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2015 Woman of the Year finalist: Margo Geer

The Arizona swimmer reflects on the important lessons she learned in her time as a college athlete

By Margo Geer as told to Jordan Schwartz

Growing up, school was always at the forefront of everything I did: Both of my parents are teachers. I lived an hour away from the pool, so I spent time every day swimming and traveling, but I did schoolwork whenever possible. Because of that, I had a good foundation coming into college and was able to manage my priorities.

The commitment to something bigger than yourself has stuck with me. When things get stressful or challenging and you’re not sure if you will get through it, you can. With academics, putting in the hard work, being able to commit yourself to learning the material and being relentless allow you to reach your goals.

Arizona did a great job helping me balance my busy schedule. I got in contact with really great people like our life skills counselor and my academic adviser. Maintaining those relationships is important and I still keep in touch with them.

I have to give a lot of credit to the coaches. When they recruit us, they definitely know what they are looking for in a student-athlete. They have their priorities in order and they develop us into all-around people.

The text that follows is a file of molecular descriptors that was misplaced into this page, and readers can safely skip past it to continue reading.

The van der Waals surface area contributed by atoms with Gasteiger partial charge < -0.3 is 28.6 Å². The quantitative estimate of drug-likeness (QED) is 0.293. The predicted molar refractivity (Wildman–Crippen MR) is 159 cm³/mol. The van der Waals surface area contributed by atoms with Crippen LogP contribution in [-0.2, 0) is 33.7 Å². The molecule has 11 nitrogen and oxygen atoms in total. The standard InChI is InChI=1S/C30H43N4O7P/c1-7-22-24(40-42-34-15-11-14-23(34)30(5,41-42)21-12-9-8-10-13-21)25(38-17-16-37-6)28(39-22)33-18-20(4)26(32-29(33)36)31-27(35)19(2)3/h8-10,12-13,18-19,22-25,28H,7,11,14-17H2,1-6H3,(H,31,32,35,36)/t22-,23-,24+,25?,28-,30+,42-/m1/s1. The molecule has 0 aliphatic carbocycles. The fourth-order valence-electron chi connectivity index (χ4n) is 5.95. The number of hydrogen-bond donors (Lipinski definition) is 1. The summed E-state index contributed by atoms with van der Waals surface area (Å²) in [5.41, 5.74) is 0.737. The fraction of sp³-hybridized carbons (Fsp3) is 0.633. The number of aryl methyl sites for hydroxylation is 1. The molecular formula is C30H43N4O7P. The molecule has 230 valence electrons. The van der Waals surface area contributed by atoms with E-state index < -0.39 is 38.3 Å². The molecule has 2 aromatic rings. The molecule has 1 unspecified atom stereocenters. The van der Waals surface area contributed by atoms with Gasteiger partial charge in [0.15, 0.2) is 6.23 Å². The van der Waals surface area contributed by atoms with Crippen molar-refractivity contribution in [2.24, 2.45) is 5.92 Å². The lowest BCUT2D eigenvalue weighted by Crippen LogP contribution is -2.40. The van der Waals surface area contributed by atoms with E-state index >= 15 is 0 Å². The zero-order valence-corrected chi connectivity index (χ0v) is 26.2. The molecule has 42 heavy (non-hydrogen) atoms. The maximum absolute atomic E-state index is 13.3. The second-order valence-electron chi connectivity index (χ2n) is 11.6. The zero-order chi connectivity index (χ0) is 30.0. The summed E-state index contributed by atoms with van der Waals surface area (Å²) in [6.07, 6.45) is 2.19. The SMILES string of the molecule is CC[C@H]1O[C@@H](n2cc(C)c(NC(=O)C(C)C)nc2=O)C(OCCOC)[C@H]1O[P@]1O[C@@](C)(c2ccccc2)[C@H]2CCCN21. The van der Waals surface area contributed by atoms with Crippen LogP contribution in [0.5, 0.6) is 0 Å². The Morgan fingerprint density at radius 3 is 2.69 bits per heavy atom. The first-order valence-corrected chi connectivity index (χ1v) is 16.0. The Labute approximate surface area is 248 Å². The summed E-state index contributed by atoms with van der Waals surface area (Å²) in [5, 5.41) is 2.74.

It was something I dreamed of since I was very little. Reaching the Olympic trials four years ago taught me if you really dedicate yourself to something, you can definitely achieve it. It was disappointing to not make it all the way to the Olympics, but it made me realize how much more I could improve and how much more I could do in the sport. It wasn’t about the end result – it was about the process. This upcoming year, I’m excited to try it again.

I tell swimmers to have as much fun as you can. With all the training, academic responsibilities and volunteering, you can’t let it stress you out. You get an opportunity that not everyone else gets to have.